And while the Congressman's campaign did receive the clarifications sought, it also appears to have received much more -- whether it noticed or not: Powerful evidence that the TASC group is finding its footing after some stumbles and looks likely to be a formidable force in Nevada this year and in years to come.
The evidence lies, surprisingly, in the mere simplicity—and thus the political power—of the answers given to some ostensibly difficult questions posed by the Gibbons camp.
No 'fiscal straitjacket' resulted from taxpayer protections, spending limits
Writing in the Arizona Republic yesterday to refute a recent editorial, Colorado Gov. Bill Owens took strenuous issue with claims that his state’s Taxpayers Bill of Rights had put Colorado in a “fiscal straitjacket."
“Contrary to the opinion expressed in your editorial Monday (‘If it ain't broke, don't fix it’),” wrote Owens, “TABOR did not place Colorado in a ‘fiscal straitjacket.’ The budget cuts mentioned in the editorial were not the result of TABOR but entirely the recession.
Because Owens last year supported a five-year holiday from givebacks to taxpayers — a measure called “Referendum C” on his state’s November ballot — foes of TABOR-style limits on government spending have often cited Owens’ position as evidence that TABOR either “doesn’t work” or is too harsh.
Owens, however, will have none of that argument. “It's time to clear the air on the subject of the Taxpayers Bill of Rights,” he wrote. “Contrary to some beliefs, the voters did not suspend TABOR. When they supported Referendum C last fall, they simply used the provisions contained in TABOR to fix a problem commonly referred to as the ‘ratchet effect.’”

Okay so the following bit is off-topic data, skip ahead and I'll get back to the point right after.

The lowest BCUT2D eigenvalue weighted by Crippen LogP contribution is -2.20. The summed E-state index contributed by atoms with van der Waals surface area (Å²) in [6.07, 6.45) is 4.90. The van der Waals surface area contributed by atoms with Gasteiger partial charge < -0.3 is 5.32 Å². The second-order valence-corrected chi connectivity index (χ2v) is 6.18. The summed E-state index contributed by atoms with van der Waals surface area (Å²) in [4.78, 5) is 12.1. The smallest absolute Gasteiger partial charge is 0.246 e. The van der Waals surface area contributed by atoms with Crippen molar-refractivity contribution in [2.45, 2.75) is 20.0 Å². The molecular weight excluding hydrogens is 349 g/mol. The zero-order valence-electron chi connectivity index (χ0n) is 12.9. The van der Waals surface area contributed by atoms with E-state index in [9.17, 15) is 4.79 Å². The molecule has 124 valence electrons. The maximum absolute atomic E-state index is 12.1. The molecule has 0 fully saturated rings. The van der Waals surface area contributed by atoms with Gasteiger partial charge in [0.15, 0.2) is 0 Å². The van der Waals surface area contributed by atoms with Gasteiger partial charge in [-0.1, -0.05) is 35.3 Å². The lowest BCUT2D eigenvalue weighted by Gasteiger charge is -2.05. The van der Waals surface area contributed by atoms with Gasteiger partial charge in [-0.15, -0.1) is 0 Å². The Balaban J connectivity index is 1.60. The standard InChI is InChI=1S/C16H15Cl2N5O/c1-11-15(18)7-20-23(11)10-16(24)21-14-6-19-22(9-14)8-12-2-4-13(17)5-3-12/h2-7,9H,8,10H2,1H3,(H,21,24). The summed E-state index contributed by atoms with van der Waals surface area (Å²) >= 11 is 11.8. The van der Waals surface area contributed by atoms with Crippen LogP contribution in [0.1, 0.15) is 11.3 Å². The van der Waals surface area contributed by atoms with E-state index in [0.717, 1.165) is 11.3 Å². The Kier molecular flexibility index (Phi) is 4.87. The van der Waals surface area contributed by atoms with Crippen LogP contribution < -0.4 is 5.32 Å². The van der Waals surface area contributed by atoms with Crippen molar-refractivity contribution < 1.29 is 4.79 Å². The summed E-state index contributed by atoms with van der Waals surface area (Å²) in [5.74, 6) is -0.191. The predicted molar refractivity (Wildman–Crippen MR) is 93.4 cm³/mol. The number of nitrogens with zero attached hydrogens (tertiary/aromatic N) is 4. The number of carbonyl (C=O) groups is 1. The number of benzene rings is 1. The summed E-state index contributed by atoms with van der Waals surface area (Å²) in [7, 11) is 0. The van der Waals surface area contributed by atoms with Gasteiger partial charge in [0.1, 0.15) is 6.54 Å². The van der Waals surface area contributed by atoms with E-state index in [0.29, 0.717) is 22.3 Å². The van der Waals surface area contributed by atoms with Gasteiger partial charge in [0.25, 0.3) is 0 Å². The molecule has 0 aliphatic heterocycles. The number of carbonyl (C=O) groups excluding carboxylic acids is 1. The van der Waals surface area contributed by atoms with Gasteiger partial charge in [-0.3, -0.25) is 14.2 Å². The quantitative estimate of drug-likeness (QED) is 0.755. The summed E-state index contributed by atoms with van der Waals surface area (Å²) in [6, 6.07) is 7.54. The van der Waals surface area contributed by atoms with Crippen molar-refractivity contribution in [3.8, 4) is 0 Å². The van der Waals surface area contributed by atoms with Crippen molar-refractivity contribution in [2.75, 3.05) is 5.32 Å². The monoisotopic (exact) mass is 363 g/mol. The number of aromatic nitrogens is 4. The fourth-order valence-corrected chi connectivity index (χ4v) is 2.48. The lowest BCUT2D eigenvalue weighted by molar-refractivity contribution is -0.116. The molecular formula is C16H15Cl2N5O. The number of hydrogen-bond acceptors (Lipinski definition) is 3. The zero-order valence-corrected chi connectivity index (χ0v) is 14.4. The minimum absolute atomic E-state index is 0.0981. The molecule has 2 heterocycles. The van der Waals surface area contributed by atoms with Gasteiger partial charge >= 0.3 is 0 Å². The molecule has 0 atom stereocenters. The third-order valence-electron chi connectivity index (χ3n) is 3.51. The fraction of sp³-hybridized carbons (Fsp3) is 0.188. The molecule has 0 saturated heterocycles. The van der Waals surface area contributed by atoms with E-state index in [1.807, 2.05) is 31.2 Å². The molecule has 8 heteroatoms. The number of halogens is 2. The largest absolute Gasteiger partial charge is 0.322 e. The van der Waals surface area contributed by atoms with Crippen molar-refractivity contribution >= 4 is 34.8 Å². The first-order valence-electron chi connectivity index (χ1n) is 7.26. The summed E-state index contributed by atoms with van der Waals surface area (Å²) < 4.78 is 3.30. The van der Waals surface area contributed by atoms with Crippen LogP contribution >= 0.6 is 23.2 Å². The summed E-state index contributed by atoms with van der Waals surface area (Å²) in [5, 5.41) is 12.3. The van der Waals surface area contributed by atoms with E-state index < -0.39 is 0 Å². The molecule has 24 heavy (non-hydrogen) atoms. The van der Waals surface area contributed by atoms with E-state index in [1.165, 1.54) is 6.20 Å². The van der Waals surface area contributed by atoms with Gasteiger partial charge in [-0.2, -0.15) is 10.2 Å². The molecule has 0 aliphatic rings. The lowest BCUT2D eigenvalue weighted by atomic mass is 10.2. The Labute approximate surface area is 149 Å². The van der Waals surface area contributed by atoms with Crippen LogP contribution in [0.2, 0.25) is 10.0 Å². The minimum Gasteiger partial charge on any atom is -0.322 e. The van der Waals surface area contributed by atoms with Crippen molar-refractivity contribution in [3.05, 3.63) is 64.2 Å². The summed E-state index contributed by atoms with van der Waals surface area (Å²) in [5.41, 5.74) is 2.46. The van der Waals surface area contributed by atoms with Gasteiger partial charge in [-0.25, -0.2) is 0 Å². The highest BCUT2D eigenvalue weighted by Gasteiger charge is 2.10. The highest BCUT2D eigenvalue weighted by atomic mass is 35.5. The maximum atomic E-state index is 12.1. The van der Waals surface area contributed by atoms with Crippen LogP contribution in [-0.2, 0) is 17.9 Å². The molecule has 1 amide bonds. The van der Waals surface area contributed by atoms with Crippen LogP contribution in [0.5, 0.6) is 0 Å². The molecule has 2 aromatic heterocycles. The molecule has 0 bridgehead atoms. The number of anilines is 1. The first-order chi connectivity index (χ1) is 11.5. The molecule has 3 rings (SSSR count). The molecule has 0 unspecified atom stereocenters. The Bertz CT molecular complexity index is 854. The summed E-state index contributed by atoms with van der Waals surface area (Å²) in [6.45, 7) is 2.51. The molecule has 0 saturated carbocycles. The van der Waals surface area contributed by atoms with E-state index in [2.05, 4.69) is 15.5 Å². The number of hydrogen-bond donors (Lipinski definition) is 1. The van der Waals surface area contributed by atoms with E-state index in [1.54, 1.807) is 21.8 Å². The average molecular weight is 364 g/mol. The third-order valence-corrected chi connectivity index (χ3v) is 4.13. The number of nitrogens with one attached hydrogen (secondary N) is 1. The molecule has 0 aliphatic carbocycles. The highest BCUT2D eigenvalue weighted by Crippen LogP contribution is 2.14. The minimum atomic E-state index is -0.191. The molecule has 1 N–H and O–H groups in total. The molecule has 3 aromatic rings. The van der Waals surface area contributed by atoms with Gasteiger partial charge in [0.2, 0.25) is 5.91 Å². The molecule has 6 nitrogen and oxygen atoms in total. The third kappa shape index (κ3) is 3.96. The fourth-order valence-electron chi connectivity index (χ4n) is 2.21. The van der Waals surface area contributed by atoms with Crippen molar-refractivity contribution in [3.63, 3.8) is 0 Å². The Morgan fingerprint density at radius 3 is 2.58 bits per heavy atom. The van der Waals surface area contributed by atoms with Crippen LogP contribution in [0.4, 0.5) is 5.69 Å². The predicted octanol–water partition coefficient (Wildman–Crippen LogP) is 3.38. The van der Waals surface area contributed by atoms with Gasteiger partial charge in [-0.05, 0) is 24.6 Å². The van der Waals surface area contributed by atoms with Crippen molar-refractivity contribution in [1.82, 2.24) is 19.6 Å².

in Arizona, the governor
keeps moving the goal post
By Dan Lips
Supporters of school choice in Arizona must feel like Charlie Brown trying to kick the football.
And they must think of Gov. Janet Napolitano as Lucy -- pulling away the ball once again.
The Detroit giant is a weird, scarred combination: a carmaker doing poorly, and an insurance company engulfed by its obligations. GM is heading for a wreck.
By Carol Loomis
It is the instinctive wish of most American businesspeople, even those unlikely to be directly affected, that General Motors not go bankrupt. True, some people will say, "They had it coming to them." But the majority will be more practical, telling themselves that the company is so central to the economy, so sprawling in its commercial reach, that bankruptcy--"going into chapter," as restructuring folks say--is ominous almost beyond contemplation. And yet the evidence points, with increasing certitude, to bankruptcy.
By Alana Roberts
InBusiness Las Vegas
Las Vegas is used to visiting conventioneers leaving some of their money behind.
But 600 sales executives with consumer products giant Unilever left a big chunk of change and the results of some hard work to benefit the Southern Nevada community.
By Steve Stanek
Budget & Tax News
Millions of middle-income Americans are about to be hit by the alternative minimum tax (AMT), enacted nearly 30 years ago to ensure the nation's wealthiest citizens pay income taxes.
Congress failed to act on the AMT in 2005, leaving more than 15 million Americans to feel its bite this year. That's four times the 3.8 million affected in 2005. The Internal Revenue Service estimates more than 30 million taxpayers will be hit by the tax by 2010 if nothing is done to change it.
"The Alternative Minimum Tax represents the single biggest threat to the wallets of tens of millions of middle-class taxpayers in 2006, yet Congress could not even agree to extend temporary safeguards from this stealth tax for another year," said the National Taxpayers Union's Pete Sepp.
By Jennifer Robison
Las Vegas Review-Journal
A Southern Nevada pool builder is challenging the Nevada State Contractors Board on its interpretation of the laws and regulations that apply to pool constructors.
Renaissance Pools & Spas on Thursday presented a 13-point petition to the contractors board, seeking clarification of the rules it uses to monitor and regulate pool construction in the state.
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